The science of improving health underpins the professional community’s ability to provide adequate care for those facing HIV/AIDS, tuberculosis, and many other infectious diseases. And every two years, the International AIDS Society (IAS) convenes a scientific conference to share and discuss research and findings within HIV/AIDS and other disease areas. In fact, the IAS meeting is the largest open science conference on HIV/AIDS-related issues for a variety of researchers and clinicians. The focus of the conference is to move science into practice and policy – and as a newly minted PhD, I am excited to be attending the upcoming meeting in Paris, France to present part of my doctoral dissertation as an oral presentation. My dissertation, which I completed at Duke University School of Nursing, focused on age-appropriate treatment for individuals with drug-resistant tuberculosis (DR-TB) in South Africa. Specifically, I … Read More

Nurse Educator returns to Uganda to expand her impact

Daisy WinnerBlog, Nursing, Uganda

Just twenty miles from the border of the Democratic Republic of the Congo, in Arua, Uganda, is Muni University – the only university in Uganda’s West Nile Region. Muni opened just last year, with the help of Global Health Service Partnership Nurse Educators, including Genevieve Evenhouse. Working with the nursing faculty, Genevieve and her fellow volunteers helped secure accreditation for the institution and develop the curriculum for the nursing program. Because of its remote location, attracting faculty to the new school has been difficult. Genevieve ended her year of service in July of 2016 and returned to her work as a school district nurse with the San Francisco Unified School District, yet knowing the difficulties with finding enough teachers, felt an urge to return to Muni. “I knew that Muni was going to have little teaching support and they were … Read More

Reflections on two years of teaching in Uganda

Daisy WinnerBlog, Nursing, Uganda

Robert Kasibante has deep ties to the country where he has served for the last two years a Global Health Service Partnership (GHSP) nurse educator. Robert was born in Uganda, the country where his parents still live and where two of his three children were born. He grew up in the United States, earning his bachelor’s degree in Nursing in Texas before working in Washington for the last several years. But his return to Uganda has been a significant time in his life. We recently spoke with Robert about his time as a GHSP Nurse Educator, and what he has both taught and learned during two years in Uganda. Why did you want to become a nurse? My grandmother and three of my aunts were nurses. They were the ones who inspired me. I really fell in love with nursing … Read More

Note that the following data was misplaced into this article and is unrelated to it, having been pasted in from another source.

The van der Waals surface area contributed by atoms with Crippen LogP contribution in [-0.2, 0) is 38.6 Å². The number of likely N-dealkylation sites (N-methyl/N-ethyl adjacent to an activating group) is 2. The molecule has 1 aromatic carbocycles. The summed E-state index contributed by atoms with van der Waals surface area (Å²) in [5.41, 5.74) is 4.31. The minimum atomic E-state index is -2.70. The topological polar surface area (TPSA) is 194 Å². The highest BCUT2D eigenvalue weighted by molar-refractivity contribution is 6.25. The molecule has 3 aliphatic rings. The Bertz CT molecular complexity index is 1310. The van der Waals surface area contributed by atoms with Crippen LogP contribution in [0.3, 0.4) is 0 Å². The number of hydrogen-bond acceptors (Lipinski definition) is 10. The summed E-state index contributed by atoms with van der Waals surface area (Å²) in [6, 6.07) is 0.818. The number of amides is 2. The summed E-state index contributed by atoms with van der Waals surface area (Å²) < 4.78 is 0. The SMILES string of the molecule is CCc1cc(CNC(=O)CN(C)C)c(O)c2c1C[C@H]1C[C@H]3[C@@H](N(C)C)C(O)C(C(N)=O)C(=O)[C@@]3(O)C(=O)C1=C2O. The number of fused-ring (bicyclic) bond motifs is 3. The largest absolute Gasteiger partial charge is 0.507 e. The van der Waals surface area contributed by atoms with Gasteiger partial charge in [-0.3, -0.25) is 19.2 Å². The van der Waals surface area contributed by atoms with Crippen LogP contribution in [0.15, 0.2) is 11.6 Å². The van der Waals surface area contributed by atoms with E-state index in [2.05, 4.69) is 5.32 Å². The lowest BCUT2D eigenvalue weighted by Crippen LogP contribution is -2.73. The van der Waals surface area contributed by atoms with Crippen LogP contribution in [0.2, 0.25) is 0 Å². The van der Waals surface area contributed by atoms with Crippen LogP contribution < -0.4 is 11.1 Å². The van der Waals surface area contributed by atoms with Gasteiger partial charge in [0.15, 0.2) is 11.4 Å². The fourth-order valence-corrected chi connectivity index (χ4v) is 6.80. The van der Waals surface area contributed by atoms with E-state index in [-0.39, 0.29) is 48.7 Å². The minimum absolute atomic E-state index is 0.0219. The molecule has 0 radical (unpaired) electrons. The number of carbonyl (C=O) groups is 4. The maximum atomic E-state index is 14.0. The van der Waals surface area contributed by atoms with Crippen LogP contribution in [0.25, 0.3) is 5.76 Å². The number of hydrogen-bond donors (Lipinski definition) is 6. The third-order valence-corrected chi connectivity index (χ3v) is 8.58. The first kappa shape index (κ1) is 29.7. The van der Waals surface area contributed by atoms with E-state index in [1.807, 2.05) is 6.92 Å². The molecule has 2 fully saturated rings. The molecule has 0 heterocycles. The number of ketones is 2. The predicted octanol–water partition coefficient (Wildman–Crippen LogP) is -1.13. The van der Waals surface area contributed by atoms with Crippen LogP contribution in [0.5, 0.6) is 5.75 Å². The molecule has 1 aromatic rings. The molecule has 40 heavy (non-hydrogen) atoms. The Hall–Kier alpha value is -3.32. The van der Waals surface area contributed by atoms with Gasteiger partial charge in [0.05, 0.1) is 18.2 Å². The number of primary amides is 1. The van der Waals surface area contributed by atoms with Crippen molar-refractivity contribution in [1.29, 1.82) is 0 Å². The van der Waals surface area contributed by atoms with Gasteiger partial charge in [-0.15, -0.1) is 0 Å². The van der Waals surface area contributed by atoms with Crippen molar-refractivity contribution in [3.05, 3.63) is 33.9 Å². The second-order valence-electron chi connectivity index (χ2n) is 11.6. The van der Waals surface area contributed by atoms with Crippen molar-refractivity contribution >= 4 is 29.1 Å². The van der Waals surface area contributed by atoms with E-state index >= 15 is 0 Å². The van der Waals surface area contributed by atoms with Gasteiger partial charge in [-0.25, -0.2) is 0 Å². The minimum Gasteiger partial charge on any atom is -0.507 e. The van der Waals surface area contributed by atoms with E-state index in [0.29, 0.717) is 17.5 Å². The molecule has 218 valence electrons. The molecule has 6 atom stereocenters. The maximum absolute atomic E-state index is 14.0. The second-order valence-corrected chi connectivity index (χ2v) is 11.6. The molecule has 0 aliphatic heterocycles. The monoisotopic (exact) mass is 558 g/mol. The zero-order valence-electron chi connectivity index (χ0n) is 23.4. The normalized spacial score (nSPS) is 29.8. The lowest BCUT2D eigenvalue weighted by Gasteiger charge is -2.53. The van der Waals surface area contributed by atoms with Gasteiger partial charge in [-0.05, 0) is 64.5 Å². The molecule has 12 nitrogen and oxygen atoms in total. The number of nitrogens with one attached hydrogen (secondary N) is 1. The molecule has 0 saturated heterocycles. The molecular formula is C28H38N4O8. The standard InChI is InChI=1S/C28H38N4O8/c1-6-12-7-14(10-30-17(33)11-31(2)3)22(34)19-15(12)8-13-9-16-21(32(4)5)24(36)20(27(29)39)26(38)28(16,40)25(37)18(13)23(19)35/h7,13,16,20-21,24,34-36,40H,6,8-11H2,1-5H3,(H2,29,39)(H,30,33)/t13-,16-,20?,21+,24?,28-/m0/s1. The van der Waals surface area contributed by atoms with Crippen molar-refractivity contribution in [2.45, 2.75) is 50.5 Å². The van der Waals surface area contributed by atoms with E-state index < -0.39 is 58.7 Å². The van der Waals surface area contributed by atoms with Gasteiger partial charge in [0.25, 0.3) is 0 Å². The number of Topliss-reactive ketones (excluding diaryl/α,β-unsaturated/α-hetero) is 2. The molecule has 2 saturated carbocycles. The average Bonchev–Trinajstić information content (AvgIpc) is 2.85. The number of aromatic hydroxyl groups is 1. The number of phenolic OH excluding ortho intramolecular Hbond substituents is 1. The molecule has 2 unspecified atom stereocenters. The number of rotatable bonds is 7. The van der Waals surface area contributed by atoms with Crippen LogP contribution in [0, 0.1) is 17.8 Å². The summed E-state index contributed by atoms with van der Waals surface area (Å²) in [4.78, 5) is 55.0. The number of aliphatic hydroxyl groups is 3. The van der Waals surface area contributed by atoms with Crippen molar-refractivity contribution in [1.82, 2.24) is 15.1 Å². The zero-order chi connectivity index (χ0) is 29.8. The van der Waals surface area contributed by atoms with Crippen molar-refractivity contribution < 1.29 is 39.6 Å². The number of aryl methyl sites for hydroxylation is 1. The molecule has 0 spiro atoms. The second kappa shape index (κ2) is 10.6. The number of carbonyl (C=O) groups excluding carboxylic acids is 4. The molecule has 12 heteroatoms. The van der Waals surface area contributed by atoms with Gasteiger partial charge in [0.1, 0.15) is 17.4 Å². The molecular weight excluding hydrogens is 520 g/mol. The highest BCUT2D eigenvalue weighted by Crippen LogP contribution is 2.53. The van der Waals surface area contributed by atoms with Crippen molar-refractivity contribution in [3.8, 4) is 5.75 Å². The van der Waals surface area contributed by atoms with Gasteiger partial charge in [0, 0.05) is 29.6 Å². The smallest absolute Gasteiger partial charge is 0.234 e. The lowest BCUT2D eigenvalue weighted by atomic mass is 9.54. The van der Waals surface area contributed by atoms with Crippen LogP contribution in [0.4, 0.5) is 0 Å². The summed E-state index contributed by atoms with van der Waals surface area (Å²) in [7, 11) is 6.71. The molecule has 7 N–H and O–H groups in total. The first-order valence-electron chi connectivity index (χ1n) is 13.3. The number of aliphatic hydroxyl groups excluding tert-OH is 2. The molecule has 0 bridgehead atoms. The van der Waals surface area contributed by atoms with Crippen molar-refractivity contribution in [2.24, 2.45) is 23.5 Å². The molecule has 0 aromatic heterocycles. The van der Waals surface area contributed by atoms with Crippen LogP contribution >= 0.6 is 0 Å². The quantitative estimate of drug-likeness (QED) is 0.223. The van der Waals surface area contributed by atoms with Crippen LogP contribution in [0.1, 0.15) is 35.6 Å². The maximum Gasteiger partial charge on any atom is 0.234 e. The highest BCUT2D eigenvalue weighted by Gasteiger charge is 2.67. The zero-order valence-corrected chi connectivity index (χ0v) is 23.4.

Our Communities Depend on Nurses

Eileen Stuart-Shor and James MuchiraBlog, Nursing

For the final post in our National Nurses’ Week series on nursing and the Sustainable Development Goals, Seed Global Health Chief Nursing Officer Eileen Stuart-Shor and UMass Boston PhD student James Muchira, RN, BSN respond to the following prompt: “The wealth of our nations depends on the health of our populations, and the health of our populations depends on nursing.” How does nursing lift up entire communities, in addition to the essential health care nurses provide? In Kenya and across sub-Saharan Africa (SSA), the prevalence of non-communicable diseases (NCDs) is rapidly rising. The emerging threat of NCDs defies a commonly-held belief that African countries are dominated by infectious diseases, malnutrition and maternal and child deaths: today, hypertension and diabetes are the leading cause of death in the Africa, with 10 to 20 million people estimated to have hypertension and 10 million people estimated … Read More